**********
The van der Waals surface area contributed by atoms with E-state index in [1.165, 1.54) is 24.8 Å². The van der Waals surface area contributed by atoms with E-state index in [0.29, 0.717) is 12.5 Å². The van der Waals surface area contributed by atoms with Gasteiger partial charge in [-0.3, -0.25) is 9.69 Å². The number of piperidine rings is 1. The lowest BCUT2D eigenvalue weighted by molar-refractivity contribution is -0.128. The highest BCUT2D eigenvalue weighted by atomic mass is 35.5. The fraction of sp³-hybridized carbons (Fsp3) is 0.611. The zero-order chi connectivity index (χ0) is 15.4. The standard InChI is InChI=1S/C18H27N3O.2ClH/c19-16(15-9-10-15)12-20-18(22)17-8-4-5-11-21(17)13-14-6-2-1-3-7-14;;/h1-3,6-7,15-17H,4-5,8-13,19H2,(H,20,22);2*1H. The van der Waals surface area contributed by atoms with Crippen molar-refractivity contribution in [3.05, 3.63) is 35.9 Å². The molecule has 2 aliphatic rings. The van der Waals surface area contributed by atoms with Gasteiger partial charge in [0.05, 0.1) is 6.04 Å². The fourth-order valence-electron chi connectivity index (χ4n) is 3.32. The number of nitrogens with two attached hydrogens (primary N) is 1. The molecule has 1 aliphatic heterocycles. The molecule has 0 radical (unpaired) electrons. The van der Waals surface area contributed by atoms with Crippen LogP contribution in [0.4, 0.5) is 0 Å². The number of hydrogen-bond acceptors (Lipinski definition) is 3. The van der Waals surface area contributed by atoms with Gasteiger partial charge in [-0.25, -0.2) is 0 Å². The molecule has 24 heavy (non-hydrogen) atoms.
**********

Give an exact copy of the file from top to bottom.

The van der Waals surface area contributed by atoms with E-state index in [1.165, 1.54) is 24.8 Å². The van der Waals surface area contributed by atoms with E-state index in [0.29, 0.717) is 12.5 Å². The van der Waals surface area contributed by atoms with Gasteiger partial charge in [-0.3, -0.25) is 9.69 Å². The number of piperidine rings is 1. The lowest BCUT2D eigenvalue weighted by molar-refractivity contribution is -0.128. The highest BCUT2D eigenvalue weighted by atomic mass is 35.5. The fraction of sp³-hybridized carbons (Fsp3) is 0.611. The zero-order chi connectivity index (χ0) is 15.4. The standard InChI is InChI=1S/C18H27N3O.2ClH/c19-16(15-9-10-15)12-20-18(22)17-8-4-5-11-21(17)13-14-6-2-1-3-7-14;;/h1-3,6-7,15-17H,4-5,8-13,19H2,(H,20,22);2*1H. The van der Waals surface area contributed by atoms with Crippen molar-refractivity contribution in [3.05, 3.63) is 35.9 Å². The molecule has 2 aliphatic rings. The van der Waals surface area contributed by atoms with Gasteiger partial charge in [0.05, 0.1) is 6.04 Å². The fourth-order valence-electron chi connectivity index (χ4n) is 3.32. The number of nitrogens with two attached hydrogens (primary N) is 1. The molecule has 1 aliphatic heterocycles. The molecule has 0 radical (unpaired) electrons. The van der Waals surface area contributed by atoms with Crippen LogP contribution in [0.4, 0.5) is 0 Å². The number of hydrogen-bond acceptors (Lipinski definition) is 3. The van der Waals surface area contributed by atoms with Gasteiger partial charge in [-0.25, -0.2) is 0 Å². The molecule has 24 heavy (non-hydrogen) atoms.